The latest monthly Conference Board survey indicates a decline in consumer confidence during July, and some economists wouldn't be at all unhappy if it fell further in August.

To some folks, such views might sound almost unpatriotic, accustomed as they've been to hearing nothing but praise for the bounty bestowed by this year's economy, and prayers for its continuance.As the worry warts view the economy, however, you can have too much of a good thing before it begins to lose its luster, sort of like a beautiful spell of gorgeous weather that evolves into a drought.

Already, they see signs of erosion, such as the report showing household savings as a percentage of after-tax income fell to an all-time low of 0.6 percent in the year's second three months.

The opposite of saving is spending, of course, and Americans during that period spent almost all their take-home pay, in spite of a slowdown in the economy and the beginning of doubts about the future.

Oddly, one of the biggest developing doubts concerns future job prospects, even as companies vie for workers with information and computer skills, and retailers post signs in their windows for part-time help.

Declining optimism about jobs hardly coincides with spending increases and savings declines, but consumers in the past have been instinctive about other things. Maybe they sense something.

Strange as it might seem, an economy has within itself the seeds of its own denouement. With unemployment falling toward only 4 percent, there are indications of wage pressures beginning to build.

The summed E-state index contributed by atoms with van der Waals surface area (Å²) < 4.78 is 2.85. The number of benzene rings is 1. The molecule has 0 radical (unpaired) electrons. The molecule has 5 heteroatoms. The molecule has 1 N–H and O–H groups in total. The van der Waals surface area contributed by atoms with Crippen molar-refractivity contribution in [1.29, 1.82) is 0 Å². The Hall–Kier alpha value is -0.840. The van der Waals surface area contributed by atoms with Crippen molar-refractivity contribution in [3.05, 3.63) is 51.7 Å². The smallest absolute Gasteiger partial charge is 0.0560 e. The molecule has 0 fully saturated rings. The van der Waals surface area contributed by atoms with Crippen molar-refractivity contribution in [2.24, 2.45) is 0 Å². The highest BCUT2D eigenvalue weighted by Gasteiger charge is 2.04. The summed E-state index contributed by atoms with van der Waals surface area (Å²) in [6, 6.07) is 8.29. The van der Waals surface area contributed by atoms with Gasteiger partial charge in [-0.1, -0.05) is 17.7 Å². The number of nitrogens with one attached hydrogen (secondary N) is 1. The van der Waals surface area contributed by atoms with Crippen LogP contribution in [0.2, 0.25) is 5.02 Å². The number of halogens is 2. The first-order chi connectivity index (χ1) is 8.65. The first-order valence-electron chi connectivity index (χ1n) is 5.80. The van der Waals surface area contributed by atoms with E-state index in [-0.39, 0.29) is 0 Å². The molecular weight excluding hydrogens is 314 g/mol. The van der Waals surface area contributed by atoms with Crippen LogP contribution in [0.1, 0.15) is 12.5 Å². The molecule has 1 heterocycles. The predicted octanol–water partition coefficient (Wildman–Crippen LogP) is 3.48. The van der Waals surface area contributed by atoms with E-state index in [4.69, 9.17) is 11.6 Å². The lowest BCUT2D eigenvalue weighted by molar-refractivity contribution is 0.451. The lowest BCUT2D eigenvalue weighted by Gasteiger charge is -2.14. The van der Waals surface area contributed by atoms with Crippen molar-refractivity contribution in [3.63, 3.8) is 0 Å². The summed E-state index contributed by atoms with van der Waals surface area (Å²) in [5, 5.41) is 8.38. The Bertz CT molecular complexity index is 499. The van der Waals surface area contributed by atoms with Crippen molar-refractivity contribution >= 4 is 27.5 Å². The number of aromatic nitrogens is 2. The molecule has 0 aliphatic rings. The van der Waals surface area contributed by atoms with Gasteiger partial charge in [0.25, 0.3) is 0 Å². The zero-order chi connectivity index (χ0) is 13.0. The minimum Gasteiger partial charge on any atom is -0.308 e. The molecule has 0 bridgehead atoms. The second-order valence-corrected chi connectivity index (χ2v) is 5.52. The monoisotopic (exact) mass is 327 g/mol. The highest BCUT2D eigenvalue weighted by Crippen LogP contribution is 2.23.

In the past, upward pressure on wages has generally been viewed as the precursor of upward pressure on prices. You don't have to await the affirmation of official statistics - the help-wanted ads attest to it.

Generally, with a shortage of help comes a decline in the rate of productivity growth. Stated more simply, as wages rise and work-force quality erodes, production costs rise, and price rises could follow.

Any such deterioration is less visible than the effect of job pressures, but don't be surprised if the official statistics, scheduled for release Aug. 11, don't show a decline in productivity growth.

None of this is foreordained and, in fact, a segment of the economic forecasting fraternity believes the possibilities of deflation are just as likely. Still, it's evidence of an economy losing equilibrium.

Since inflation seems to remain the bigger danger to those in a position to do something about it, most importantly Alan Greenspan, the Federal Reserve chairman, a confidence decline might ease price pressure.

In that sense, the appearance of a frown on the confidence index is not the worst news to confront the expansion. It can, as the Fed has indicated, forestall more painful action, such as higher interest rates.

Still, you can't be certain about what consumers might do or think in their search for the better things in life. After declining in January, the monthly index has alternated between pluses and minuses.

Were that string to be maintained, August would be a plus month.